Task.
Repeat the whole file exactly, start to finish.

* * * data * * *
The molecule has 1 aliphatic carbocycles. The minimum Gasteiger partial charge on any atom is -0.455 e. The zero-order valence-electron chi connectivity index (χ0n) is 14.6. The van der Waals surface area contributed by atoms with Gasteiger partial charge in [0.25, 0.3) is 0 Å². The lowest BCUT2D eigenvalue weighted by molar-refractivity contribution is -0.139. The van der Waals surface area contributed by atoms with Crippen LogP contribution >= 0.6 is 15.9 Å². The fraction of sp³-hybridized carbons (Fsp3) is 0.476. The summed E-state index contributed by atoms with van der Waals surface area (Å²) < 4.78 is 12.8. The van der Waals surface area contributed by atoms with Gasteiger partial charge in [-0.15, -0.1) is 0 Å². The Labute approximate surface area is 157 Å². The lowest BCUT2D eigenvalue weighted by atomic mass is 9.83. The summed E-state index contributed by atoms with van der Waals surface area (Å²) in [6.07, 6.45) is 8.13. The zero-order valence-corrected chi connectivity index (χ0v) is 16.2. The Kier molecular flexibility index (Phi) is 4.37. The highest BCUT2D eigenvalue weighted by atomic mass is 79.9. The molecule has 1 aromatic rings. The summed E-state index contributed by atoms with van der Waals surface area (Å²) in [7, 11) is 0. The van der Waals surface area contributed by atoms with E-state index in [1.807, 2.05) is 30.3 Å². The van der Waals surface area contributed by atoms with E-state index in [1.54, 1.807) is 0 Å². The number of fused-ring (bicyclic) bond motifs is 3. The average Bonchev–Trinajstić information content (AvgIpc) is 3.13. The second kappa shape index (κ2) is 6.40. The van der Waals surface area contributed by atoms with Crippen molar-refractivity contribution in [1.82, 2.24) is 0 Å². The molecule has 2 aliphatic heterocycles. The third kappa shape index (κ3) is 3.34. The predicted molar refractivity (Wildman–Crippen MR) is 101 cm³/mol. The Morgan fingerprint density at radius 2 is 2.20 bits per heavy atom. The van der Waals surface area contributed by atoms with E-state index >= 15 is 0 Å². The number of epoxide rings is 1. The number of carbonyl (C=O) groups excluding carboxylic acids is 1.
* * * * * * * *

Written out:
The molecule has 1 aliphatic carbocycles. The minimum Gasteiger partial charge on any atom is -0.455 e. The zero-order valence-electron chi connectivity index (χ0n) is 14.6. The van der Waals surface area contributed by atoms with Gasteiger partial charge in [0.25, 0.3) is 0 Å². The lowest BCUT2D eigenvalue weighted by molar-refractivity contribution is -0.139. The van der Waals surface area contributed by atoms with Crippen LogP contribution >= 0.6 is 15.9 Å². The fraction of sp³-hybridized carbons (Fsp3) is 0.476. The summed E-state index contributed by atoms with van der Waals surface area (Å²) < 4.78 is 12.8. The van der Waals surface area contributed by atoms with Gasteiger partial charge in [-0.15, -0.1) is 0 Å². The Labute approximate surface area is 157 Å². The lowest BCUT2D eigenvalue weighted by atomic mass is 9.83. The summed E-state index contributed by atoms with van der Waals surface area (Å²) in [6.07, 6.45) is 8.13. The zero-order valence-corrected chi connectivity index (χ0v) is 16.2. The Kier molecular flexibility index (Phi) is 4.37. The highest BCUT2D eigenvalue weighted by atomic mass is 79.9. The molecule has 1 aromatic rings. The summed E-state index contributed by atoms with van der Waals surface area (Å²) in [7, 11) is 0. The van der Waals surface area contributed by atoms with E-state index in [1.807, 2.05) is 30.3 Å². The van der Waals surface area contributed by atoms with E-state index in [1.54, 1.807) is 0 Å². The number of fused-ring (bicyclic) bond motifs is 3. The average Bonchev–Trinajstić information content (AvgIpc) is 3.13. The second kappa shape index (κ2) is 6.40. The van der Waals surface area contributed by atoms with Crippen molar-refractivity contribution in [1.82, 2.24) is 0 Å². The molecule has 2 aliphatic heterocycles. The third kappa shape index (κ3) is 3.34. The predicted molar refractivity (Wildman–Crippen MR) is 101 cm³/mol. The Morgan fingerprint density at radius 2 is 2.20 bits per heavy atom. The van der Waals surface area contributed by atoms with E-state index >= 15 is 0 Å². The number of epoxide rings is 1. The number of carbonyl (C=O) groups excluding carboxylic acids is 1.